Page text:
There are currently 18 write-in votes.
Results of the election will not be certified until Tuesday, and Kitsap County elections manager Dolores Gilmore cautioned that things still could change. The county has a total of 14 challenged ballots received from the City of Port Orchard. These are unsigned ballots or ballots in which the signature does not match up with the voter registration. Voters have the chance to verify their signature by affidavit or in person, but it must be done by Monday afternoon. There are also military votes that could arrive before the final count, Gilmore said.
Powers is on a trip out of the country and was unavailable for comment.
Lucarelli is encouraged and eager to see the final count Tuesday.
“I have nothing to lose at this point,” she said. “It’s very exciting for me. I can’t wait to see what happens. … Hope springs eternal.”
Lucarelli is having a bit of deja vu. In 2007, she came within 3.12 percentage points of beating incumbent John Clauson, who has been on the council for more than 26 years. Powers was appointed to the council in 1988 to fulfill an unexpired term and has been reelected five times.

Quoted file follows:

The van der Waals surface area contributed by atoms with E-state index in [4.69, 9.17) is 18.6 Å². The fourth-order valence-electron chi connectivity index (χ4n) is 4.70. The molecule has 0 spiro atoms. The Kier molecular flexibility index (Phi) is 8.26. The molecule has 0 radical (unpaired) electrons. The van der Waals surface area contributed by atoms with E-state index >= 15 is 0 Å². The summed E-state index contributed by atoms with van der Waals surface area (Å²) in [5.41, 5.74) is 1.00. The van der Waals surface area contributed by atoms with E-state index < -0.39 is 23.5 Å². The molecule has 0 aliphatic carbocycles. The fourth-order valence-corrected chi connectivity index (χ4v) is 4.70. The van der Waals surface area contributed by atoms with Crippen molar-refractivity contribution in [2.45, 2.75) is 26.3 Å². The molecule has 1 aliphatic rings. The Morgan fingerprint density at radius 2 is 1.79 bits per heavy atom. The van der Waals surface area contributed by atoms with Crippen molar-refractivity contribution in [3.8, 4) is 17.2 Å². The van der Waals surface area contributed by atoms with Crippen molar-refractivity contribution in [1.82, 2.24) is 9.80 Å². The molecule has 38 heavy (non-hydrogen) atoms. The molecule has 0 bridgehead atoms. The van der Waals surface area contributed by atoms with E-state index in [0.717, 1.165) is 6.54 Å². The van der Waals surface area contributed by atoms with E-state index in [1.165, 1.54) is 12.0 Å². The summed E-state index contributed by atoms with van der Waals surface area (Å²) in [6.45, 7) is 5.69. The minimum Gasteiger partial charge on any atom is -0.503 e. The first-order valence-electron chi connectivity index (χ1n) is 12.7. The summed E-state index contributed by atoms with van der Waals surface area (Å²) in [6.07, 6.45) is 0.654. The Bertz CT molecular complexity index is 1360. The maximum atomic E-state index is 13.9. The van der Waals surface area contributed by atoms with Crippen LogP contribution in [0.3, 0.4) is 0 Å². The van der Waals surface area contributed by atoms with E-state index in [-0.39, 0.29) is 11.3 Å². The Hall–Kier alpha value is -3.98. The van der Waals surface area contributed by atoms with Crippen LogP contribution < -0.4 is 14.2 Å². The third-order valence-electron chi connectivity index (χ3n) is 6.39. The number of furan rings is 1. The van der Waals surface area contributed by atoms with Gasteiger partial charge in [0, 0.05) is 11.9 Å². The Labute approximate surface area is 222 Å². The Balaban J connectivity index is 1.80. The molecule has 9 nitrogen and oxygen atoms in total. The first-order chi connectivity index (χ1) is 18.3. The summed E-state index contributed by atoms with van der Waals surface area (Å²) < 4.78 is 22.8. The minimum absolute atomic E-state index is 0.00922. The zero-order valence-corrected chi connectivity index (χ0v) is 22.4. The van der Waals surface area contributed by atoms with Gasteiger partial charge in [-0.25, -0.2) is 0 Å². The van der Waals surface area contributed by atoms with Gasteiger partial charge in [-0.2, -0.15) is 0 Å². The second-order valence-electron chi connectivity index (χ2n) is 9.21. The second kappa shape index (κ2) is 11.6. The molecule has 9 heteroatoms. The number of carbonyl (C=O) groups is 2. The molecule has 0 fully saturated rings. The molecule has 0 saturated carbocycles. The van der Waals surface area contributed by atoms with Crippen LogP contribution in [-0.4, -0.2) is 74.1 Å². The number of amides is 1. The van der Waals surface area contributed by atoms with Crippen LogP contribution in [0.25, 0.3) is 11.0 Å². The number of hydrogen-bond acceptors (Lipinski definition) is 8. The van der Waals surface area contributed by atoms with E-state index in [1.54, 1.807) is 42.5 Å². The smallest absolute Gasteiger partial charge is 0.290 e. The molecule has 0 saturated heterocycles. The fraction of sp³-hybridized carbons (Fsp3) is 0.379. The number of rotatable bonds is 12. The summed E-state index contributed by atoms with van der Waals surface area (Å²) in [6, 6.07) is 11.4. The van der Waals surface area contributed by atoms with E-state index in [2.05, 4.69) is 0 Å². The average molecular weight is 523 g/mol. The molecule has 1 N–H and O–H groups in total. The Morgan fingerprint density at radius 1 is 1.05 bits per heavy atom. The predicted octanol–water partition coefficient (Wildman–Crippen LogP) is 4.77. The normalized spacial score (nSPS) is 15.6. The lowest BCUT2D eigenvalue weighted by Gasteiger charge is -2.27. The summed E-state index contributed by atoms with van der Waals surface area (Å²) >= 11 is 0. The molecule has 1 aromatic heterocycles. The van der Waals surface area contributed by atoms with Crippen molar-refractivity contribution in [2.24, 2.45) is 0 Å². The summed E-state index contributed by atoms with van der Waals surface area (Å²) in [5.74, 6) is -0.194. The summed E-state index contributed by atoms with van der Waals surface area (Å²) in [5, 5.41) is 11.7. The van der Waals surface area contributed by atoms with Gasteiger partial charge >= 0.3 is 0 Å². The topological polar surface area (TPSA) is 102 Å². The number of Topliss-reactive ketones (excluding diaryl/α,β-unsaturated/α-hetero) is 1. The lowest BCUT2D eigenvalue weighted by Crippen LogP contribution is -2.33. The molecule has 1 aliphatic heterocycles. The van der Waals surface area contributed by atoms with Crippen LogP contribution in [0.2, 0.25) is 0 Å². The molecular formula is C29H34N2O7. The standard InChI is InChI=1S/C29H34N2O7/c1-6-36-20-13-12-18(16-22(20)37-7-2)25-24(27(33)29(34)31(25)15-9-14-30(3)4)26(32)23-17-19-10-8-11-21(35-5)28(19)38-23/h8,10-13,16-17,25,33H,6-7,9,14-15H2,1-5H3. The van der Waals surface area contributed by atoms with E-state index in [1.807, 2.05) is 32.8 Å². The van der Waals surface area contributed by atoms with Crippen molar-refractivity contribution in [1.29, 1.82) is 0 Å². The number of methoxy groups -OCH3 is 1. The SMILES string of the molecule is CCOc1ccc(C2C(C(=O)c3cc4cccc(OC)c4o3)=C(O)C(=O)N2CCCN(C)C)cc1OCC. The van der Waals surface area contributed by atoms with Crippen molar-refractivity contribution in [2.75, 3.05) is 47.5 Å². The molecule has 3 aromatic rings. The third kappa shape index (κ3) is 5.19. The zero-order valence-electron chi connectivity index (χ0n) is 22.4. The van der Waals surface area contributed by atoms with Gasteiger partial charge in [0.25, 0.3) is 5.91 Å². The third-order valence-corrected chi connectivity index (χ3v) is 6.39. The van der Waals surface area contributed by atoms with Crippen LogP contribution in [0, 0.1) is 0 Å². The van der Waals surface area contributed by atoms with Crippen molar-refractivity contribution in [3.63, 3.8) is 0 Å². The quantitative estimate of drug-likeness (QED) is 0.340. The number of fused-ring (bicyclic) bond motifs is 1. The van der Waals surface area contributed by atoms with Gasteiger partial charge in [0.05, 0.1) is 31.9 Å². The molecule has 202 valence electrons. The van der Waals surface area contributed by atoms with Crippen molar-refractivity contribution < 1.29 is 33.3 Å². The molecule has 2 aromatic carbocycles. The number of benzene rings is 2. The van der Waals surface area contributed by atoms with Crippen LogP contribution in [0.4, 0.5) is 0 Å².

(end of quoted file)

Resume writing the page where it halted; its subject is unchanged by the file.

PO Council: One Vote Could Mean a Recount in Powers-Lucarelli Race

After Thursday’s election’s update, a single vote could trigger an automatic recount in the race for Port Orchard City Council Position 2.
Incumbent Carolyn Powers has 1,206 votes and 49.90 percent of 2,417 votes total, including 18 write-ins. Cindy Lucarelli has 1,193 votes and 49.36 percent of the grand total.
An automatic recount is triggered when the certified vote count, due Nov. 24, shows candidates within .5 percentage points of one another. According to Kitsap County Elections Manager Dolores Gilmore, write-in votes by law are not factored into calculations to determine if an automatic recount is in order.
Without the write-ins, Powers has 50.27 percent of the vote, and Lucarelli has 49.73. If Lucarelli earned at least one more vote (and Powers earned none), those percentages would change to 50.25 and 49.75 respectively, giving a margin of .5 percent.
Granted, with an estimated 50 votes left to count county-wide, there are still a number of scenarios that could produce other results.
Gilmore said races this close are notable but certainly not unheard-of.
“We’ve seen it where it’s been very close. We’ve had tie races and tossed coins,” she said.